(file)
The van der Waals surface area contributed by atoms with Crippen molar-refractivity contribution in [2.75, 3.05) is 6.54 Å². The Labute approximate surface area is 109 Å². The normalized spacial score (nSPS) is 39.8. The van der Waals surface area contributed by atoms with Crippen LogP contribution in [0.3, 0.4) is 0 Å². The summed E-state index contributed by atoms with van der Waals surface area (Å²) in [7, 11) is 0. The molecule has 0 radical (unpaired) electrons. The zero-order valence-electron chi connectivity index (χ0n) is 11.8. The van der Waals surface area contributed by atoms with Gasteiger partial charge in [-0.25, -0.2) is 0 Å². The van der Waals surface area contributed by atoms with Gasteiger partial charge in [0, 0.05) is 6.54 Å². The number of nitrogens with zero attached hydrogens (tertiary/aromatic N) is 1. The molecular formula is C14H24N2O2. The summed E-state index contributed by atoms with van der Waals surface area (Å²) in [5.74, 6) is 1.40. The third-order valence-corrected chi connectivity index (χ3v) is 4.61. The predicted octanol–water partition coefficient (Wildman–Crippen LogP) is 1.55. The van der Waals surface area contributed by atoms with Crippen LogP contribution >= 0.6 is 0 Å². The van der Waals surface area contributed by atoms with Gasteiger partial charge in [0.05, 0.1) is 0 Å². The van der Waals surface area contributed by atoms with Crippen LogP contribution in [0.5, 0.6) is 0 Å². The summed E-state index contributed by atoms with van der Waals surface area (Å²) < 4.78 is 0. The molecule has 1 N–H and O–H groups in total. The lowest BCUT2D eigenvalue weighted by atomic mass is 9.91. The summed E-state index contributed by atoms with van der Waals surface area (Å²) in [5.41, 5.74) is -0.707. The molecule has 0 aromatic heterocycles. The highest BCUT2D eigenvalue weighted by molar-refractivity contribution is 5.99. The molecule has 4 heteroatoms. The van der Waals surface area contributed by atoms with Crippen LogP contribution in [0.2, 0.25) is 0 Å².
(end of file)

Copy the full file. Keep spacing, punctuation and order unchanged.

The van der Waals surface area contributed by atoms with Crippen molar-refractivity contribution in [2.75, 3.05) is 6.54 Å². The Labute approximate surface area is 109 Å². The normalized spacial score (nSPS) is 39.8. The van der Waals surface area contributed by atoms with Crippen LogP contribution in [0.3, 0.4) is 0 Å². The summed E-state index contributed by atoms with van der Waals surface area (Å²) in [7, 11) is 0. The molecule has 0 radical (unpaired) electrons. The zero-order valence-electron chi connectivity index (χ0n) is 11.8. The van der Waals surface area contributed by atoms with Gasteiger partial charge in [-0.25, -0.2) is 0 Å². The van der Waals surface area contributed by atoms with Gasteiger partial charge in [0, 0.05) is 6.54 Å². The number of nitrogens with zero attached hydrogens (tertiary/aromatic N) is 1. The molecular formula is C14H24N2O2. The summed E-state index contributed by atoms with van der Waals surface area (Å²) in [5.74, 6) is 1.40. The third-order valence-corrected chi connectivity index (χ3v) is 4.61. The predicted octanol–water partition coefficient (Wildman–Crippen LogP) is 1.55. The van der Waals surface area contributed by atoms with Crippen LogP contribution >= 0.6 is 0 Å². The van der Waals surface area contributed by atoms with Gasteiger partial charge in [0.05, 0.1) is 0 Å². The van der Waals surface area contributed by atoms with Crippen LogP contribution in [0.5, 0.6) is 0 Å². The summed E-state index contributed by atoms with van der Waals surface area (Å²) < 4.78 is 0. The molecule has 1 N–H and O–H groups in total. The lowest BCUT2D eigenvalue weighted by atomic mass is 9.91. The summed E-state index contributed by atoms with van der Waals surface area (Å²) in [5.41, 5.74) is -0.707. The molecule has 0 aromatic heterocycles. The highest BCUT2D eigenvalue weighted by molar-refractivity contribution is 5.99. The molecule has 4 heteroatoms. The van der Waals surface area contributed by atoms with Crippen LogP contribution in [0.2, 0.25) is 0 Å².